“Small dog but a big character!” This is probably due to the fact that its small size gives it a number of privileges that a dog with a larger build would not have. Indeed, most Chihuahua owners tend to overprotect their dog, but this can result in an increase in the character of this dog, thus feeling “all-powerful”.

You must, indeed, be more vigilant with a Chihuahua but it must be done intelligently. Educating It, socializing It with other dogs, setting limits is also very important because this will allow It to have a reassuring environment. Indeed, a Chihuahua or a dog in general who has no limits, will not necessarily be happy and may become anxious and stressed.

The chihuahua has the reputation of being a rather “talkative” dog. In addition, its bark is sharp and quite powerful compared to its small size. Fortunately, it is possible to limit this barking with proper education and ensuring that your puppy’s needs are met.

The Chihuahua can live with children, however, this small dog can be temperamental, and often the owners do not appreciate the importance of educating and socializing it from an early age. Yet a Chihuahua bite on a child’s face can be dramatic. This is why you will have to be rigorous and get your dog used to the presence of children. It will also be necessary to respect certain safety rules and teach children the behaviors to adopt when living with a dog, such as not carrying or not waking it up, not harming it, etc.

As with all dog breeds, if you want to have several species coexist, they will have to be accustomed early and positively. Also, be careful, the Chihuahua due to its small size could more easily be injured in the presence of animals of larger sizes.

Education 

The Chihuahua does not present any difficulty in Its education even if it’s preferable like any small dog with a strong character to do it from an early age. It’s about being firm and it will be, faithful and discreet.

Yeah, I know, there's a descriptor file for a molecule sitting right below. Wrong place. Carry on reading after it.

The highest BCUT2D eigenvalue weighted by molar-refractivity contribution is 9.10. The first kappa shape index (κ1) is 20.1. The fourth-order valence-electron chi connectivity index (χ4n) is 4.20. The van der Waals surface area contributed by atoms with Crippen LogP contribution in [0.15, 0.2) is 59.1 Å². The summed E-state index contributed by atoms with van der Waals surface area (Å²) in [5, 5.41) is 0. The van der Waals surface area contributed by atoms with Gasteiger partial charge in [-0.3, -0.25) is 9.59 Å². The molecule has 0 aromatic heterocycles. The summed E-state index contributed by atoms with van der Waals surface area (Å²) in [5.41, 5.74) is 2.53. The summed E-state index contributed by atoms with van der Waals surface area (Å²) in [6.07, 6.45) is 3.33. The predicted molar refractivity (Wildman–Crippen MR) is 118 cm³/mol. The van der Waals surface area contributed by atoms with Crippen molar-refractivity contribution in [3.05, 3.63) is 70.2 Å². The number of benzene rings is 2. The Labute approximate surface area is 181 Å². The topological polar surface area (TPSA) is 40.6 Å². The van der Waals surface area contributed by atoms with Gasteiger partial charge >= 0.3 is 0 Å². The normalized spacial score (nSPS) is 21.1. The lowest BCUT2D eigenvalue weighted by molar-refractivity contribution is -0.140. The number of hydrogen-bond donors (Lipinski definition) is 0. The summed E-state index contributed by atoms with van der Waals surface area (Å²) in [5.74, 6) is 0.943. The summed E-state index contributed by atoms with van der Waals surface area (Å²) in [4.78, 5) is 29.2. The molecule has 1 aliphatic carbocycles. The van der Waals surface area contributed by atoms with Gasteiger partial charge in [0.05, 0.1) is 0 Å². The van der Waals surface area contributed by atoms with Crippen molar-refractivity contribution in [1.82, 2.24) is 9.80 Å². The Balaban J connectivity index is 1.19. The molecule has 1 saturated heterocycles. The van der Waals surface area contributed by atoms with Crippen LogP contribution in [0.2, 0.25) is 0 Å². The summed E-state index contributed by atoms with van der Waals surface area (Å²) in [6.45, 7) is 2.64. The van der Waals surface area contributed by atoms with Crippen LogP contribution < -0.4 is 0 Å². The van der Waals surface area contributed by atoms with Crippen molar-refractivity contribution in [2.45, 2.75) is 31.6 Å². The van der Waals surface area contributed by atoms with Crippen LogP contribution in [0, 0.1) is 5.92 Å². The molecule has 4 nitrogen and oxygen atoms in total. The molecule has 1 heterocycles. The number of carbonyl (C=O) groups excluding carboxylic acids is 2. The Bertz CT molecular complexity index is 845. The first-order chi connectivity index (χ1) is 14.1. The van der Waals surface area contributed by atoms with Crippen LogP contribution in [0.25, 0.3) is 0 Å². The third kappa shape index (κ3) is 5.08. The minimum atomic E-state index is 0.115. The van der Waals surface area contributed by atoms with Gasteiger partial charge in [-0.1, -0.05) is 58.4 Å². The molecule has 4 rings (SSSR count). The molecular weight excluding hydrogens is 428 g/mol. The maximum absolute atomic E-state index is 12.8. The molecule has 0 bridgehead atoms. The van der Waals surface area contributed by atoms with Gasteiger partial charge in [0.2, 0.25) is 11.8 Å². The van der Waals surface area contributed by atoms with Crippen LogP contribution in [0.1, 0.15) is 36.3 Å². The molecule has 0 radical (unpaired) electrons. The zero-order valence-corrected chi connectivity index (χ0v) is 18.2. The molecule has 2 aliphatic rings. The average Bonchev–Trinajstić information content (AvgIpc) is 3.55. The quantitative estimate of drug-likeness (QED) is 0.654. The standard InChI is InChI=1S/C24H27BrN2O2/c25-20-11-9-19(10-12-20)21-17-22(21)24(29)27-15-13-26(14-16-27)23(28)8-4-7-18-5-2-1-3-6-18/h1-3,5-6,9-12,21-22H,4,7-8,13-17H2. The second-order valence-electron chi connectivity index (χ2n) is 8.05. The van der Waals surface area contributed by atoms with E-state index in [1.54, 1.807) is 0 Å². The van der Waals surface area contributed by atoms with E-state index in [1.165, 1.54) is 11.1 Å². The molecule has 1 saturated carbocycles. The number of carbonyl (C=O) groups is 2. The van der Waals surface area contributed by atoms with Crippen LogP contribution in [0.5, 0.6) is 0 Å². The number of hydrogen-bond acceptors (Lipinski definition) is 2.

Very stubborn, It could then be uncontrollable and do as It pleases. We must not spare this canine which will then respond perfectly to orders. It’s suggested that It socialize very quickly so that It can be pleasant with strangers and other animals.

Living Conditions

The Chihuahua is a companion dog, so its need for exercise will obviously be less than that of a Malinois , for example. However, It will need daily expenditure to feel good. Thus, a daily walk of 30 minutes, outside the garden, will be the minimum to grant It Its balance and Its well-being.

It’s also a dog who does not support loneliness. If It feels lonely, bored, or not exercised enough, It will show Its frustration by chewing everything It can or barking excessively.

The Chihuahua, due to its small size and its role as a companion dog, will not be the right candidate for sports activities. Of course, It will be able and enjoy participating in family life, but offering It intense physical or sports activities will not necessarily be possible.